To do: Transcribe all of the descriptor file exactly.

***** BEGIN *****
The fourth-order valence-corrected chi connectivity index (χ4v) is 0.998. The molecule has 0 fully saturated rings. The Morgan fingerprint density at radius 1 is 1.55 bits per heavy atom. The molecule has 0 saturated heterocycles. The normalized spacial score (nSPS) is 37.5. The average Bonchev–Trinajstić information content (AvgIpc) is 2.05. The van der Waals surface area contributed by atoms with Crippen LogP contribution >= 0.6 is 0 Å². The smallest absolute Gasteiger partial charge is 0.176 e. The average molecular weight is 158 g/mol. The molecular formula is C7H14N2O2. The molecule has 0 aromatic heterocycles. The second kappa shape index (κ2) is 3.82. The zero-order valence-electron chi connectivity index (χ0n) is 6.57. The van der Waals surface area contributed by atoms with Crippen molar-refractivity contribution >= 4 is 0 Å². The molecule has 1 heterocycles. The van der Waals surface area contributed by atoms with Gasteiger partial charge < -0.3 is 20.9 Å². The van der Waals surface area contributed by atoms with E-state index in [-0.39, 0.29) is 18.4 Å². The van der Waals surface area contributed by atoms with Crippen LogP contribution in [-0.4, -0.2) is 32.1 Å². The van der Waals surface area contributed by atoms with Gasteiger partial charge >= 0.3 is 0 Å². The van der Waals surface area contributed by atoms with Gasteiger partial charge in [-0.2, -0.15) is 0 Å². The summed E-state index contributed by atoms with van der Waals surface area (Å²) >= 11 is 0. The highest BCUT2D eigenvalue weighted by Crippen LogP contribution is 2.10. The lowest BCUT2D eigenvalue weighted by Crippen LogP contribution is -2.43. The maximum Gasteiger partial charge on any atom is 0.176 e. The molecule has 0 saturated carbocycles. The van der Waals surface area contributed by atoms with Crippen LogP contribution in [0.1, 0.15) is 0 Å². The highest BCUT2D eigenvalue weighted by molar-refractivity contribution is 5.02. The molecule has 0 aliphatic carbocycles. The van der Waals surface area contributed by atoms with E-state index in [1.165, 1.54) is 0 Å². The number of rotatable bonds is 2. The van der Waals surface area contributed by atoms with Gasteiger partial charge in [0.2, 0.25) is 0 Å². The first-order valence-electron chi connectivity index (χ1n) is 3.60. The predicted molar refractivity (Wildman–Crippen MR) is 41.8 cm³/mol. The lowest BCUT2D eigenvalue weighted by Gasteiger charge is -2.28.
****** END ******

The fourth-order valence-corrected chi connectivity index (χ4v) is 0.998. The molecule has 0 fully saturated rings. The Morgan fingerprint density at radius 1 is 1.55 bits per heavy atom. The molecule has 0 saturated heterocycles. The normalized spacial score (nSPS) is 37.5. The average Bonchev–Trinajstić information content (AvgIpc) is 2.05. The van der Waals surface area contributed by atoms with Crippen LogP contribution >= 0.6 is 0 Å². The smallest absolute Gasteiger partial charge is 0.176 e. The average molecular weight is 158 g/mol. The molecular formula is C7H14N2O2. The molecule has 0 aromatic heterocycles. The second kappa shape index (κ2) is 3.82. The zero-order valence-electron chi connectivity index (χ0n) is 6.57. The van der Waals surface area contributed by atoms with Crippen molar-refractivity contribution >= 4 is 0 Å². The molecule has 1 heterocycles. The van der Waals surface area contributed by atoms with Gasteiger partial charge < -0.3 is 20.9 Å². The van der Waals surface area contributed by atoms with E-state index in [-0.39, 0.29) is 18.4 Å². The van der Waals surface area contributed by atoms with Crippen LogP contribution in [-0.4, -0.2) is 32.1 Å². The van der Waals surface area contributed by atoms with Gasteiger partial charge >= 0.3 is 0 Å². The van der Waals surface area contributed by atoms with Gasteiger partial charge in [-0.2, -0.15) is 0 Å². The summed E-state index contributed by atoms with van der Waals surface area (Å²) >= 11 is 0. The highest BCUT2D eigenvalue weighted by Crippen LogP contribution is 2.10. The lowest BCUT2D eigenvalue weighted by Crippen LogP contribution is -2.43. The maximum Gasteiger partial charge on any atom is 0.176 e. The molecule has 0 saturated carbocycles. The van der Waals surface area contributed by atoms with Crippen LogP contribution in [0.1, 0.15) is 0 Å². The highest BCUT2D eigenvalue weighted by molar-refractivity contribution is 5.02. The molecule has 0 aliphatic carbocycles. The van der Waals surface area contributed by atoms with E-state index in [1.165, 1.54) is 0 Å². The number of rotatable bonds is 2. The van der Waals surface area contributed by atoms with Gasteiger partial charge in [0.2, 0.25) is 0 Å². The first-order valence-electron chi connectivity index (χ1n) is 3.60. The predicted molar refractivity (Wildman–Crippen MR) is 41.8 cm³/mol. The lowest BCUT2D eigenvalue weighted by Gasteiger charge is -2.28.